We then worked in groups to reflect on our networks, and how we might categorize them: contribution, collaboration, co-creation. Our group ended up interpreting the prompt to mean relationships we had within the museum. I ended up realizing how hard it was to determine the departments and staff we aligned with most closely in our department, as we are fielding requests across the institution on a daily basis. In the end, I settled on Publications, all curatorial departments, and Information Services as the most closely affiliated. I also recognized that some of the conflicts, misunderstandings, and misaligned expectations may result from the fact that we aren’t as intentional as we could be about how we define our roles and relationship. Many of the challenges we face result, in part, from an unclear and shifting power dynamic.
The stated goal of the session was to see both the small and big ways in which we can individually and collectively share authority in our work, and see ways in which new collaborations might unlock potential. I had never stopped to consider how much power influences day-to-day work with those outside our department, which makes it all the more clear that we need to be conscious and intentional with our relationships here and beyond the museum. In order to share authority, we need to understand the ways in which we are already exercising it.
Chapter 7 in the toolkit is titled ‘Collections: How We Hold the Stuff We Hold in Trust,’ and it covers the ways in which museums are founded in imperialist, colonialist, and racist collecting practices. After all, much of what encyclopedic museums “own” was likely stolen from those who originally created the items. This has happened in all the regions which western civilization has “conquered” - from the Americas to Africa and Asia. While collecting institutions today infrequently acknowledge this fact, it is important to note that silence makes LAMs complicit in these actions. Facing this reality, however difficult and open-ended it may be, would be one important step to reconciling the problematic history of our collections.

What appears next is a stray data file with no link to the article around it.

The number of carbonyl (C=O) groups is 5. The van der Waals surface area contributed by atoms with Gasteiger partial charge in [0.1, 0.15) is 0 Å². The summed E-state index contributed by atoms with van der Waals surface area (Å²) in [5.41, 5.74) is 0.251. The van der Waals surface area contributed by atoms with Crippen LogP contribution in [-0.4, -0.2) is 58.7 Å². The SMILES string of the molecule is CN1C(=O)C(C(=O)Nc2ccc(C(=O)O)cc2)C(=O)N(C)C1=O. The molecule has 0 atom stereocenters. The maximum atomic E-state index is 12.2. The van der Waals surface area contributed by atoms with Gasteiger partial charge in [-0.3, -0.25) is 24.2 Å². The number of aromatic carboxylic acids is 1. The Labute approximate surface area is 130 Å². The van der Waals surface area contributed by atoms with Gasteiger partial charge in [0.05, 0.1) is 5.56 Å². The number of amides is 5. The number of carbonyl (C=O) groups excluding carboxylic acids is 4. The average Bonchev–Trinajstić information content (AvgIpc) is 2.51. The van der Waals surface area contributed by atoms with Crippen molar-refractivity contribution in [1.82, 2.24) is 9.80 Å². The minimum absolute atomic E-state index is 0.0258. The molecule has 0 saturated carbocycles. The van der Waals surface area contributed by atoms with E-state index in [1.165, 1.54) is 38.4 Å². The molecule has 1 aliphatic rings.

The chapter provided helpful ways of using collections data - when, where, how, and why these materials came to be at the museum - to visualize broader historical events. Some of these tools to conduct a power audit include Power Map, DataMaps, and census records. This helps to provide context in which we can place these items, and it helps show that there is a meta-story about acquisition behind those more sanitized stories we tell about the objects. This is provenance.
The reading also provided a definition of consent, based of the work RAINN has done: consent is grounded in communication, and it always needs to happen. What does this mean for museums? We must reach out to the communities represented in our collections, and we need to create dialogue to understand how they would change things. The chapter notes several times that communities should not be expected to be monolithic in their opinions, and that this is another challenge with which museums will need to grapple.